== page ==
I will admit that I was skeptical of this canning project, but I was desperate. My okra plants were producing more okra that I could realistically eat fresh. I was giving away okra daily, and I still had more to spare. I was getting okraed out, but I refuse to waste food. Food waste is one thing that I am passionate about. I meritoriously save vegetable scraps and bones for soup broths before I compost the spent scraps. I freeze my garlic scrapes to use for soups during winter. I eat the stems of chard like most people would eat celery. I refuse to throw away perfectly good food. I am a food waste nut. I also know that in the middle of winter when we have a nice thick blanket of snow on the ground I will have an inexpiable craving for gumbo with okra in it. Grocery store okra in my area is gross; most of the pods are past their prime by the time I see it at the grocery store. I have never seen good looking fresh okra at a grocery store. Okra that I see at the grocery store is sad and puny. My okra is tender, perky, and picture perfect. So in an attempt to preserve my picture perfect and satisfy my winter craving for gumbo, I decided to try my hand at pressure canning okra.
I was worried that this was going to turn out to be a gross mess. I envisioned a slimy end product that grossed me out before I would stir it into pot of gumbo, but I was pleasantly surprised. Fresh okra is a million times better than canned okra, but my canned okra was still better than any grocery store okra. The seeds turned reddish brown and the canning liquid went from clear to a pale yellow green, but the okra tasted fine in a pot dish like gumbo. The okra absorbed a lot of water which can happen in pressure canned products. I would not eat this okra as a side dish by itself, but it does work fine in a pot dish where brown seeds will not be noticed as much. If you are using this okra in a pot dish like gumbo, add it to the end of the cooking time since the okra is already fully cooked. You just want to heat the okra all the way through to serve so no more than 5 minutes of cooking time is needed.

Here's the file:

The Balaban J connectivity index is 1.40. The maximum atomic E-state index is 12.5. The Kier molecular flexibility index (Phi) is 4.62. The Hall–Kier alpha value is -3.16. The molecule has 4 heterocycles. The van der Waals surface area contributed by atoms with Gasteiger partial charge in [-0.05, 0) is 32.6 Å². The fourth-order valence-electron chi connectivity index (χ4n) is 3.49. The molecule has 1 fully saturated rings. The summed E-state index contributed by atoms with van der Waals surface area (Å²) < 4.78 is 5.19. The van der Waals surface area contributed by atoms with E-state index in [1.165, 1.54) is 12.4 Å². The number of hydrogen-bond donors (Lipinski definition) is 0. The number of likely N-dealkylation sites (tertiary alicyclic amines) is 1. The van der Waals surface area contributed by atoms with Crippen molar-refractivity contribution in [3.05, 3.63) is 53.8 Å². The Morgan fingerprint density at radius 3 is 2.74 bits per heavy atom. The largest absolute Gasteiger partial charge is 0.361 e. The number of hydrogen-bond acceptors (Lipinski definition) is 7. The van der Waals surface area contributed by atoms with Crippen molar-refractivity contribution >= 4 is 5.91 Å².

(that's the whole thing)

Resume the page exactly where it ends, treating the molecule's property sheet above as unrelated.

The canning liquid did not turn gross and slimy like I predicted. I chose not to add any salt to my okra because I would rather salt a finished product like gumbo. Since this little canning experiment last year, I have added canned okra to my list of must can items every year. A few jars works fine for our family. The photo above is with Cleamson Spineless okra. I have found this variety cans very well.
Ingredients (makes 9 pints) from National Center for Home Preserving
7 pounds of okra
1. Wash okra and trim the stem ends off. Cut into 1 inch size pieces.
2. Place okra in a large saucepot of boiling water. Boil for 2 minutes. Boiling time does not start until the okra and water mixture have come back up to a boil.
3. Fill hot, sterile jars with okra and boiling liquid leaving 1 inch headspace. I did find that the crevices of the okra produce a lot of air bubbles so you will want to use a rubber spatula, plastic bubble remover (ball sells them in their beginner's canning kit) or wooden spoon to try and remove as many air bubbles as possible.
4. Adjust two piece lids.
5. Process in a pressure canner. Follow the manufacture's instructions for using your pressure canner. Most pressure canners have to build up pressure before the processing time begins and have to depressurize after processing is over, so make sure you have ample time to pressure can. For a dial guage canner, process for 25 minutes at 11 lbs of pressure for pints; at 2,001-4,000 ft process at 12 lbs for 25 minutes; at 4,001-6,000 ft process at 13 lbs of pressure for 25 minutes; at 6,001-8,000 ft process at 14 lbs for 25 minutes. If you are using a weighted guage canner, process pints for 25 minutes at 10 lbs of pressure; if you are above 1,000 ft, process at 15 lbs of pressure for 25 minutes.